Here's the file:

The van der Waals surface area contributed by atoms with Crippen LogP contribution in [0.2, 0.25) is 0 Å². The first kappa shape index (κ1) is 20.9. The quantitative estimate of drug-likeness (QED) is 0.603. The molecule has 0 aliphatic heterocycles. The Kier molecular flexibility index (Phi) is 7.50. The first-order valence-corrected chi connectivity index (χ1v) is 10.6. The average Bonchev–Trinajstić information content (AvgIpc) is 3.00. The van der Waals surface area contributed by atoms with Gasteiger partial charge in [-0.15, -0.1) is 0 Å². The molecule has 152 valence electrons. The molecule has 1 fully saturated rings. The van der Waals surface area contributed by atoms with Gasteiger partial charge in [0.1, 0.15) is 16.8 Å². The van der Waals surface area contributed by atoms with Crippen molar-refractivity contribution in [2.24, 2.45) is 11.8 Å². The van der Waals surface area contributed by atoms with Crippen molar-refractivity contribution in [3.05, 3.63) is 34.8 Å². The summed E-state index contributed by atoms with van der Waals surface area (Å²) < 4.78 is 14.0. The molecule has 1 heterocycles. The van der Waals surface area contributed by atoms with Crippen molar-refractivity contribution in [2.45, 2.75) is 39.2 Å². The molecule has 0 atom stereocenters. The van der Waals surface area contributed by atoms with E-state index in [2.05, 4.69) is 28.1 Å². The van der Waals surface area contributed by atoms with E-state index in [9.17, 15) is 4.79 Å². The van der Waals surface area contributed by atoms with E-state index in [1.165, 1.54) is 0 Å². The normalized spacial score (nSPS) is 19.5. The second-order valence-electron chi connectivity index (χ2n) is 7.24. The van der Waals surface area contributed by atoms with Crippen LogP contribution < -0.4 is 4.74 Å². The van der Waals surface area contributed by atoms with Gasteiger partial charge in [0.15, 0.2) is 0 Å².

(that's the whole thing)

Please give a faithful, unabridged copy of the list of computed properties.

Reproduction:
The van der Waals surface area contributed by atoms with Crippen LogP contribution in [0.2, 0.25) is 0 Å². The first kappa shape index (κ1) is 20.9. The quantitative estimate of drug-likeness (QED) is 0.603. The molecule has 0 aliphatic heterocycles. The Kier molecular flexibility index (Phi) is 7.50. The first-order valence-corrected chi connectivity index (χ1v) is 10.6. The average Bonchev–Trinajstić information content (AvgIpc) is 3.00. The van der Waals surface area contributed by atoms with Gasteiger partial charge in [-0.15, -0.1) is 0 Å². The molecule has 152 valence electrons. The molecule has 1 fully saturated rings. The van der Waals surface area contributed by atoms with Gasteiger partial charge in [0.1, 0.15) is 16.8 Å². The van der Waals surface area contributed by atoms with Crippen molar-refractivity contribution in [2.24, 2.45) is 11.8 Å². The van der Waals surface area contributed by atoms with Crippen molar-refractivity contribution in [3.05, 3.63) is 34.8 Å². The summed E-state index contributed by atoms with van der Waals surface area (Å²) < 4.78 is 14.0. The molecule has 1 heterocycles. The van der Waals surface area contributed by atoms with Crippen molar-refractivity contribution in [2.45, 2.75) is 39.2 Å². The molecule has 0 atom stereocenters. The van der Waals surface area contributed by atoms with E-state index in [2.05, 4.69) is 28.1 Å². The van der Waals surface area contributed by atoms with E-state index in [9.17, 15) is 4.79 Å². The van der Waals surface area contributed by atoms with E-state index in [1.165, 1.54) is 0 Å². The normalized spacial score (nSPS) is 19.5. The second-order valence-electron chi connectivity index (χ2n) is 7.24. The van der Waals surface area contributed by atoms with Crippen LogP contribution < -0.4 is 4.74 Å². The van der Waals surface area contributed by atoms with Gasteiger partial charge in [0.15, 0.2) is 0 Å².